We shot with ZEISS Supreme Primes, which I found really great. I had a Tiffen Black Satin 1 diffusion filter in front. I really like the ZEISS Supremes. I usually like a “smoother” lens, which it is. Working with Janusz Kaminski for many years, I appreciated that he was usually using ZEISS Ultra Primes and Super Speeds. I always loved the smoothness of those. I also like the small size of those lenses, especially the Super Speeds (80mm front diameter). I used Super Speeds on Godless. 

But the Supremes are Full Frame, which is the format of The Queen’s Gambit. The Supremes are sharp, skin tones are smooth, but it’s the focus fall off that I really love—the softness of the focus as it falls off a face, especially when you rack to another person. Even though the Supremes are incredibly sharp, like on the actor’s eye, they still have a really pleasing quality. The Black Satin filter on top of that was really nice for skin tones and highlights on faces.

I was guessing by the look of The Queen’s Gambit that you were using ZEISS Radiance Primes. 

No, they were ZEISS Supremes. You just have to really look into the light. You have to find the flare, it’s always there. When you find the flare, it’s really great. If it’s not there, you have to light until you get more light intensity into the lens. You just go bolder.

Were you shooting wide open in those night interiors?

Yes, I was at T1.5 most of the time in those shots. I did tests with my gaffer Sascha Wolfram, who is a fantastic gaffer in Berlin. We tested with the Supremes wide open at T1.5, and then at T2.8. To be able to shoot at T1.5 and to really get that quality of light and darkness is a very beautiful thing. You don’t get the same beautiful look at T2.8 and the falloff is different. It doesn’t feel lit at maximum aperture.

For the closeups, was there a particular focal length you preferred or were you changing it up?

I liked the 35mm and the 25mm. One of the reasons we were using Large Format was to get very close to the chess board without having distortion. 

If we were shooting Super35, the equivalent would have been an 18mm ZEISS Super Speed and it would look a lot different. Not having that distortion was a big part of it. Also, one of the reasons for going to Berlin, was that we were leaning toward German expressionism. For example, in the first episode, seeing the chess board on the ceiling, playing with light and shadows, elevates the scene. I have always been a big fan of The Cabinet of Dr. Caligari. 

Did you have all the Supreme focal lengths on The Queen’s Gambit?

We had the 21, 25, 29, 35, 50, 85, 100, 135 mm ZEISS Supreme Primes. I got the 21mm about halfway through the show. 

We also had the Angenieux Optimo Ultra 12x Zoom for a few zoom shots. One of these, in episode 7, begins close up on Beth at a theater and zooms out to see Borgov watching from the back. I had a T4.2 on the Optimo, so I shot at 2000 ISO. There is a little grain, but it’s not displeasing. I was happy that we were able to get that shot with the lens in such a low-light environment. I also have to give credit to the music; it also helps make the chess exciting.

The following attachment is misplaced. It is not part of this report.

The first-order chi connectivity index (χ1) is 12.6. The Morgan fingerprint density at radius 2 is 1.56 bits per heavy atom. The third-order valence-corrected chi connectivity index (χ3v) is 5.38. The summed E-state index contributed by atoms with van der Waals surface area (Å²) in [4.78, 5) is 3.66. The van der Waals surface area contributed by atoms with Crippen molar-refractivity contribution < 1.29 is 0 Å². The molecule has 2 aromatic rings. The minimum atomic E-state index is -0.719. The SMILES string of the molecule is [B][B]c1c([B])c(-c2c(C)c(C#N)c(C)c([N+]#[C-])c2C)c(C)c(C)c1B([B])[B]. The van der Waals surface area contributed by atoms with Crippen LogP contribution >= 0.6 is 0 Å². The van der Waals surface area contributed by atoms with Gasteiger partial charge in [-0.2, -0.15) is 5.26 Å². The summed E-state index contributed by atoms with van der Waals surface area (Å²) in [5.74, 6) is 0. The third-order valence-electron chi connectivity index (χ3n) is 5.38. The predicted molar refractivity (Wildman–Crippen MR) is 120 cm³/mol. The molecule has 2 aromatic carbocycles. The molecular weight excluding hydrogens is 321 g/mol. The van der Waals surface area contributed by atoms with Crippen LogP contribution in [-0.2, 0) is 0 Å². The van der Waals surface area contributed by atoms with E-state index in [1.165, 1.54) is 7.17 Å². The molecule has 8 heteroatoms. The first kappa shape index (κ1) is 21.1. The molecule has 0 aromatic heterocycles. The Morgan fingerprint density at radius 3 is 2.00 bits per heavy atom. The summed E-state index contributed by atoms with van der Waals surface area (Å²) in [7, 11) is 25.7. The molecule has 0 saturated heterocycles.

You had nice gentle glows in the highlights.

The halation around lights is not as extreme as with Classic Soft or Double Fog filters, which have such an extreme halation around practicals. For example, in Mr. Shaibel’s basement office, we see the bare bulb in the shot. I enjoyed how the Supremes reacted—I could shoot directly into that bright bulb. It was the main source of light. I had some additional lights in the background to lighten the shadows, but the actors were essentially lit with that one light bulb. We had a string system so I could pull the light bulb in different directions to keep the light behind them. 

“It would have be a shame not to have smoke inside,” said Steven Meizler.
Anya Taylor-Joy in episode 103. Photo: Phil Bray. Netflix © 2020.

Did you have smoke in that shot and other scenes?

I used a lot of smoke. Shooting in these huge chess halls, with such big windows and lights outside on Condors, it would be a shame not to have smoke inside.

Perhaps that is among the many compelling reasons you were nominated for a BSC Best Cinematography in a TV Drama Award. What more could one want? Bare light bulbs, lots of smoke, big windows. Seriously, your nomination is truly well-deserved. 

Well, that’s it. Working for Janusz for many years, in addition to ZEISS lenses, he used smoke so often. It was always about the smoke and backlight. It’s a key to success.

It worked really well. The interesting thing about the light bulb was that it did not totally burn out. You could still see the color in it. 

I was amazed by the latitude of the camera and surprised that it didn’t just blow out; you could even see the definition of the tip of the bulb. I would give that credit to the MONSTRO sensor.